‘Transdisciplinary research requires commitment’

Transdisciplinary research is a way of doing research in which researchers are working alongside stakeholders to tackle a societal issue. This mode of research is not without its challenges. We at Utrecht University want to learn from each other by sharing stories from those actively engaging in transdisciplinary research and how they went about their journeys. In this field story, we share the experiences of a transdisciplinary research collaborative called the Datawerkplaats. ‘One of the largest challenges that came to the forefront was that it remained a challenge for the developed instruments to be implemented and used within the local government organizations,” says Krista Ettlinger, a researcher involved in the project.

Martiene Branderhorst, City Manager from the municipality of Gouda, met Dr. Mirko Schaefer at a Utrecht Data School lecture. They discovered a shared personal mission: to connect practice and science. As a city manager, Branderhorst knows that datafication and digitalisation play an increasingly important role in government institutions. But how do you deal with this responsibly? What expertise and skills do employees need to guarantee data security? What is the state of ethical awareness in municipal and provincial organisations? Could the researchers be of any help to answer these questions?

What I have learned from this collaboration is that enthusiasm and passion from the stakeholders and the academics are crucial to the success of such a project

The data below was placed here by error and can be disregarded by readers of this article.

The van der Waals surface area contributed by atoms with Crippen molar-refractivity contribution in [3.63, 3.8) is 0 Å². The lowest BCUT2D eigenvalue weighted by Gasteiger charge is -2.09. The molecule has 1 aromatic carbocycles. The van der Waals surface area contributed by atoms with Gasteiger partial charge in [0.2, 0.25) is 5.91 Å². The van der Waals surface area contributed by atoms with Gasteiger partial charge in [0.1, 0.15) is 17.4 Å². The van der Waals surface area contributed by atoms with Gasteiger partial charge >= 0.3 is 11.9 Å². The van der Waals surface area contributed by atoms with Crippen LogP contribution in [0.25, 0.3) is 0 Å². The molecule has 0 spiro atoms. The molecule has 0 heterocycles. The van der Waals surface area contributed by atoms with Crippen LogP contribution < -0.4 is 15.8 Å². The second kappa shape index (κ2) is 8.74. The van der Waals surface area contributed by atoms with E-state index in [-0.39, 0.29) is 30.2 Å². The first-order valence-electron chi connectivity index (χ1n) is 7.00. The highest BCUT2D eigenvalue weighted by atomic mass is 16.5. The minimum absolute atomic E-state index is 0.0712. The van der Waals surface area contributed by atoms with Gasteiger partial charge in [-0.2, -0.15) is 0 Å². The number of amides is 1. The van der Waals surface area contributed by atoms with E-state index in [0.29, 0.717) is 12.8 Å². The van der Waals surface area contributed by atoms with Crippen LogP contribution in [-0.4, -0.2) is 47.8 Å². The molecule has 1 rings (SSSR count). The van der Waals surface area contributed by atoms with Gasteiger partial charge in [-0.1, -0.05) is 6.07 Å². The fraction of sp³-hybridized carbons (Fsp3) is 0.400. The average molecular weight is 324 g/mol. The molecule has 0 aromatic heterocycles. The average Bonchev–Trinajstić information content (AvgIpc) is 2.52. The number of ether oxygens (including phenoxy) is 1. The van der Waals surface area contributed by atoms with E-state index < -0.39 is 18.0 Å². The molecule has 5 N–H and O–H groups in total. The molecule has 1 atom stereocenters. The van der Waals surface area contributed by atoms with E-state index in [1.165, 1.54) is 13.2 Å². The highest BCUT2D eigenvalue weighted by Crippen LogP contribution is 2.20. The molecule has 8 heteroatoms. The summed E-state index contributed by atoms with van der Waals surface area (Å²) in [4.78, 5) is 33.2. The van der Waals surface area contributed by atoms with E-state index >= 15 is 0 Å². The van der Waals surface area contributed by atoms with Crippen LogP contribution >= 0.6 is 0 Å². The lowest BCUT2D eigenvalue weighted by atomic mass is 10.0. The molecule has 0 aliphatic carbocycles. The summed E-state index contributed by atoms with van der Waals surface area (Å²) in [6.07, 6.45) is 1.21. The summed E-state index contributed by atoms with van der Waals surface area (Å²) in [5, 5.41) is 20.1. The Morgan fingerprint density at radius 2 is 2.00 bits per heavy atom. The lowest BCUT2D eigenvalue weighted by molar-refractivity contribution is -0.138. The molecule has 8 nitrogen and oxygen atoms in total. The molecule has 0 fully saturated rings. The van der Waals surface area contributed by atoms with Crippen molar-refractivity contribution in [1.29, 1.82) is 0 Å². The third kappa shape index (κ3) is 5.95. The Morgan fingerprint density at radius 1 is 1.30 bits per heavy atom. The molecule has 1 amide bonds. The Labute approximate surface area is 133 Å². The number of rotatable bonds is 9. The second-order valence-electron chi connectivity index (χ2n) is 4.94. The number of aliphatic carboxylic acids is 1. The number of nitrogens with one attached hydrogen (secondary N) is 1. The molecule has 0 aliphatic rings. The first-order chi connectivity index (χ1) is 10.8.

Martine Branderhorst, City Manager from the municipality of Gouda

With this initial connection, they asked Prof Albert Meijer to join them in shaping this idea. The trio combined Meijer’s background in public administration and public innovation, Schaefer’s background from the Utrecht Data School, and Branderhorst’s expertise as a practitioner. The collaboration they created would become the Datawerkplaats. Meijer clarifies: ‘The Datawerkplaats is a collaboration between the university and the public sector. It is not commissioned research. Both parties bring in knowledge: this is about mutual knowledge transfer and transdisciplinarity. The aim is to utilise academic research for application and calibrate our findings through interactions with practice.’

Added-value of collaboration

The collaboration grew quickly, and when Datawerkplaats was formally launched in January 2019, it included the municipalities of Woerden, Almere, and Gouda and the province of South Holland. Branderhorst explains: ‘The first step was to define the subjects we needed to focus on to tackle this issue. This step clearly showed the added value of working with academics. Academics are very good at finding the question behind the question. With their expertise, they know how to ask the right questions and clarify the problem before starting anything.’

Finding a product that would be meaningful to practice was vital. Branderhorst continues: ‘Our task, as stakeholders, was mainly to not lose sight of the practice. How do we develop something that we can actually use? That is why we decided not to produce reports but instruments. An example of such an instrument that we delivered is the Checklist Samen Data Delen (Checklist for Sharing Data Together). This formulates where you have to pay attention to when you share data with another party. In developing this instrument, the researchers first developed a theoretical framework that defined the subjects we had to pay attention to. On the basis of that framework, we started filling it in together, and the stakeholders were able to translate that into a practical instrument. This approach was applied throughout the whole project. A great example of how research connects with practice.’